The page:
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How Important is Human Capital? A Quantitative Theory Assessment of World Income Inequality

  • Andres Erosa
  • Tatyana Koreshkova
  • Diego Restuccia

We develop a quantitative theory of human capital investment in order to evaluate the magnitude of cross-country differences in total factor productivity (TFP) that explains the variation in per-capita incomes across countries. We build a heterogeneous-agent economy with cross-sectional variation in ability, schooling, and expenditures on schooling quality. In our theory, the parameters governing human capital production and random ability process have important implications for a set of cross-sectional statistics - Mincer return, variance of earnings, variance of schooling, and intergenerational correlation of earnings. These restrictions of the theory and U.S. household data are used to pin down the key parameters driving the quantitative implications of the theory. Our main finding is that human capital accumulation strongly amplifies TFP differences across countries. In particular, we find an elasticity of output per worker with respect to TFP of 2.8: a 3-fold difference in TFP explains a 20-fold difference in output per worker. We argue that the cross-country differences in human capital implied by the theory are consistent with a wide array of evidence including earnings of immigrants in the United States, average mincer returns across countries, and the relationship between average years of schooling and per-capita income across countries. The theory implies that using Mincer returns to measure human capital understates differences across countries by a factor of 2.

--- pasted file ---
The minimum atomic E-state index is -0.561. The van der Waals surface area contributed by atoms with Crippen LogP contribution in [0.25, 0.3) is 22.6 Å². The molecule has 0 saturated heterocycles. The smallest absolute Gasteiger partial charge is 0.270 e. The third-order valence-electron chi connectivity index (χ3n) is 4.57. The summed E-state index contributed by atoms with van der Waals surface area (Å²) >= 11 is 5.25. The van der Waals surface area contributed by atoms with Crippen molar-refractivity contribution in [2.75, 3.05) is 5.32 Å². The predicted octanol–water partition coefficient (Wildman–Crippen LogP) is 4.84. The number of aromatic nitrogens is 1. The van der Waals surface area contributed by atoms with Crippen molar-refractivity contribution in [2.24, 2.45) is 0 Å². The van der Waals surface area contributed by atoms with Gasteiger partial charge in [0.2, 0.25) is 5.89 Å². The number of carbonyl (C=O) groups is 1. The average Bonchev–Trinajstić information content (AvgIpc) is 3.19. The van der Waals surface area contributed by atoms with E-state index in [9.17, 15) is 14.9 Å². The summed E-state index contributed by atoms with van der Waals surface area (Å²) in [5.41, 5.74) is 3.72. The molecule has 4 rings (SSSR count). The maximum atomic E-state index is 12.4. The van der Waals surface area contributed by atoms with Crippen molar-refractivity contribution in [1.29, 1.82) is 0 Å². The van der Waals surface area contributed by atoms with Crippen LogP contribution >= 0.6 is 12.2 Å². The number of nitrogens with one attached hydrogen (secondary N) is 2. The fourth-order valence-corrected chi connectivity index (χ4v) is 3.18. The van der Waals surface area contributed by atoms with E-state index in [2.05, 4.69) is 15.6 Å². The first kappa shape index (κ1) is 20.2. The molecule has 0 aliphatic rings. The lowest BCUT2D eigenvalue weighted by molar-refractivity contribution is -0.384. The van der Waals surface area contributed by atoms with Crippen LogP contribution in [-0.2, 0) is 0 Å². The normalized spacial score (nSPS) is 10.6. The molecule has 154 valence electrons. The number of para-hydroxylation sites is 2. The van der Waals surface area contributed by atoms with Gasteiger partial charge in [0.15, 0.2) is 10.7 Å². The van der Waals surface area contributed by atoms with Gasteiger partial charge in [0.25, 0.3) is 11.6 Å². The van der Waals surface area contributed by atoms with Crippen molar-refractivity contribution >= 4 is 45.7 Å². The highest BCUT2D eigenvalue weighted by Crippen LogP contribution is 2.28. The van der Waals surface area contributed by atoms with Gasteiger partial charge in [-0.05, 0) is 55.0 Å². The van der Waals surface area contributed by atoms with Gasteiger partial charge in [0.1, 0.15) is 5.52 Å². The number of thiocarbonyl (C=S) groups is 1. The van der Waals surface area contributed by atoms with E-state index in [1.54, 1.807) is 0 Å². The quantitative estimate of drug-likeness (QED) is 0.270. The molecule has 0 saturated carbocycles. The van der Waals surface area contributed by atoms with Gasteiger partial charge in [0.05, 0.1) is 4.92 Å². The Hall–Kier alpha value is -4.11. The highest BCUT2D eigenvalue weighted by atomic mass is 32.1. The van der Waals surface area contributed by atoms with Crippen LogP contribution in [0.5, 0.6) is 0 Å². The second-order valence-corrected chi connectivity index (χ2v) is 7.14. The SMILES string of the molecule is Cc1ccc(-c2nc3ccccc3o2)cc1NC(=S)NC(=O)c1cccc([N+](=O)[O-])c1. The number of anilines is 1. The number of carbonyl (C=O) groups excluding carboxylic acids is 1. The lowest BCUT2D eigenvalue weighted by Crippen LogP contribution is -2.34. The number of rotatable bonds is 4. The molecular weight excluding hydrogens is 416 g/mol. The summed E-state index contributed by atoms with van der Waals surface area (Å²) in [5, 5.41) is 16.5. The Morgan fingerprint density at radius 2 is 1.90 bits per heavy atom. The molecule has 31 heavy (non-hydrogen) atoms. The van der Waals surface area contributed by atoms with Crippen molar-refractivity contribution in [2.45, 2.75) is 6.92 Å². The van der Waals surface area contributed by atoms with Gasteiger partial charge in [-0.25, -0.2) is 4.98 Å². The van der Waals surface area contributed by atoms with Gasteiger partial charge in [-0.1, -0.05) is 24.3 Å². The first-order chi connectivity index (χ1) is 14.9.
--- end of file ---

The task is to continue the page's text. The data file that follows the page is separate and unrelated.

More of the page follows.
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Paper provided by University of Toronto, Department of Economics in its series Working Papers with number tecipa-280.

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Length: 47 pages
Date of creation: 06 Mar 2007
Date of revision:
Handle: RePEc:tor:tecipa:tecipa-280
Contact details of provider: Postal: 150 St. George Street, Toronto, Ontario
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